On Sunday it was time for another soak, this time at the Laugardalslaug geothermal outdoor pool. This is another strongly recommended destination for Reykjavik visitors. The entrance fees are reasonable, under 1000 ISK, and for the price you get to enjoy a variety of different pools and other services. In addition to the “normal” sports pool, they also have a steam room, a seawater pool, a waterslide, and a bunch of smaller pools of different temperatures up to 44 degrees Celsius. All of the water is geothermally heated and the pools are open year-round. It seems swimming is one of Icelanders’ favourite hobbies, and what better way to catch up with friends and family than soaking in a warm tub of awesomeness.

Since we had already seen most of the must-sees on Saturday, on Sunday we could focus more on the details. I was charmed by the streamlined, bright red street lamps, geometric roundabout art, and sidewalks tiles that made them look like pixel art. Unfortunately I managed to destroy my memory card before I had the last day’s pictures safe on the computer. I lost them all, I cried, but what can you do. Fortunately the good memories of this trip will be much better stored on my brain than they were on the SD card.

Finally, here are a couple of Icelandic music videos. We kept hearing the first brainworm all the time on the car radio. The second video takes you to the streets and roofs of Reykjavik. The third video features a rapper riding through the suburbs on an icelandic horse. :D So heartwarming!

Around Belgium in Six Days: Romantic Bruges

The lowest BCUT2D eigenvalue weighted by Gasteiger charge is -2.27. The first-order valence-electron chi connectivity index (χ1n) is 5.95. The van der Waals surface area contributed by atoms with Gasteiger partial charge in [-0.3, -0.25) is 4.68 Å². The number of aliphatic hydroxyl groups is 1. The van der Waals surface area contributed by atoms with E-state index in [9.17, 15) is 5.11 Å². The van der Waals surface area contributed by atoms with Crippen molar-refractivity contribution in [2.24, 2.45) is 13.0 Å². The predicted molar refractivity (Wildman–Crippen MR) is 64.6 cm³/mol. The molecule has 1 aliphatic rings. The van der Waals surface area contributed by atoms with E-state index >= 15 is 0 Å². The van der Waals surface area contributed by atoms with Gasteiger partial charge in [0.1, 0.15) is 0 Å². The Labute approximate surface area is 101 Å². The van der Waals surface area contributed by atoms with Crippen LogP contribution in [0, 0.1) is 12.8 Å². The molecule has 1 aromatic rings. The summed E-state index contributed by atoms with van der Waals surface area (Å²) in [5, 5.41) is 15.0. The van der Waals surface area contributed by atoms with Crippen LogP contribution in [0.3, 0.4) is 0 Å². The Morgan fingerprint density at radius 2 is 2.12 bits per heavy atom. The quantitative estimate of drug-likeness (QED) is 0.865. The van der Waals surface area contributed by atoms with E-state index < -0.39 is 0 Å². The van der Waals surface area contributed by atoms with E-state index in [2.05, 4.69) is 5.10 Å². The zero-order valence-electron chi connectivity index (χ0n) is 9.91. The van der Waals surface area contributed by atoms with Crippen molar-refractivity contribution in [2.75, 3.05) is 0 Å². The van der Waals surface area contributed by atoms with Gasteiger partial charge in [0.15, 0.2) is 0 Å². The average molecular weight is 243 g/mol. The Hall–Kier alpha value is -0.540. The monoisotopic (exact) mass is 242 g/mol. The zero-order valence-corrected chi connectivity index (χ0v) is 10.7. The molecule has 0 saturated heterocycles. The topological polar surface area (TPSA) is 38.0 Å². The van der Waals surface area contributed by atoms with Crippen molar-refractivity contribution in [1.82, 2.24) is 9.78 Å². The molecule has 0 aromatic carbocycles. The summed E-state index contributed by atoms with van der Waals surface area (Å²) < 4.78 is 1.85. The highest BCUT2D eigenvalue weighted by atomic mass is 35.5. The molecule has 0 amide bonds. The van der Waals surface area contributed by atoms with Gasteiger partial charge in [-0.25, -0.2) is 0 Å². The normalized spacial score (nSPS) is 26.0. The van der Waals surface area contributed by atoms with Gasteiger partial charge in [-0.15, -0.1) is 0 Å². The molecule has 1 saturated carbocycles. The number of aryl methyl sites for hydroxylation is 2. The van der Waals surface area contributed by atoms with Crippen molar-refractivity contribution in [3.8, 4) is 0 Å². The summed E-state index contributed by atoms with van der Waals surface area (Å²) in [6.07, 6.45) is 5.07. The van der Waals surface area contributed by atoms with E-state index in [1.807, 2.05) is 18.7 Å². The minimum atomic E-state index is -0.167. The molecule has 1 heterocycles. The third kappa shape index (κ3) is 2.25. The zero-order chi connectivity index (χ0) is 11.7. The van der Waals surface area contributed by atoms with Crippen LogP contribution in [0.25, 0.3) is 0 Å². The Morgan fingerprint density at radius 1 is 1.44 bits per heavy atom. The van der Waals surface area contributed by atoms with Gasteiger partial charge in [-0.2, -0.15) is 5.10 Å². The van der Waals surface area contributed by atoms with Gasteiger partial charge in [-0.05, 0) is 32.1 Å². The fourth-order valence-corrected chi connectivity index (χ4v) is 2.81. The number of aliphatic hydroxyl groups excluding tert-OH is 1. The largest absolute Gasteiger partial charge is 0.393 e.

We saved the best for last: Bruges is definitely worth all the hype it gets. Back at the wedding, when we mentioned our plan to finish our holiday in Bruges, the response was always the same: “Heh heh, so the lady wants to go to Bruges? *wink wink, nudge nudge*” In fact, the idea was Chef’s, and what a brilliant one it was. Bruges has a well-deserved reputation of being the perfect romantic destination for two. Ornate buildings, cobbled streets, beautiful canals crossing the city: you simply cannot get enough of leisurely strolls around town. Let the pictures speak for themselves!













Around Belgium in Six Days: Liège by Night

After Prague, another three weeks flew by at work. The last week of August, I got another chance to travel. This time it was with my fiancé Chef, whose best friend C was about to get married in Neufchâteau, Belgium. As Chef and I had a very limited budget and little time off work, our only shared vacation this year was planned around the wedding weekend. The cheapest AirBaltic flight from Helsinki to Brussels required a five-hour stopover in Latvia, but it wasn’t a problem. The whole Pokémon hype was still going strong, so we spent those extra hours happily chasing after pocket monsters around the beautiful parks in Riga.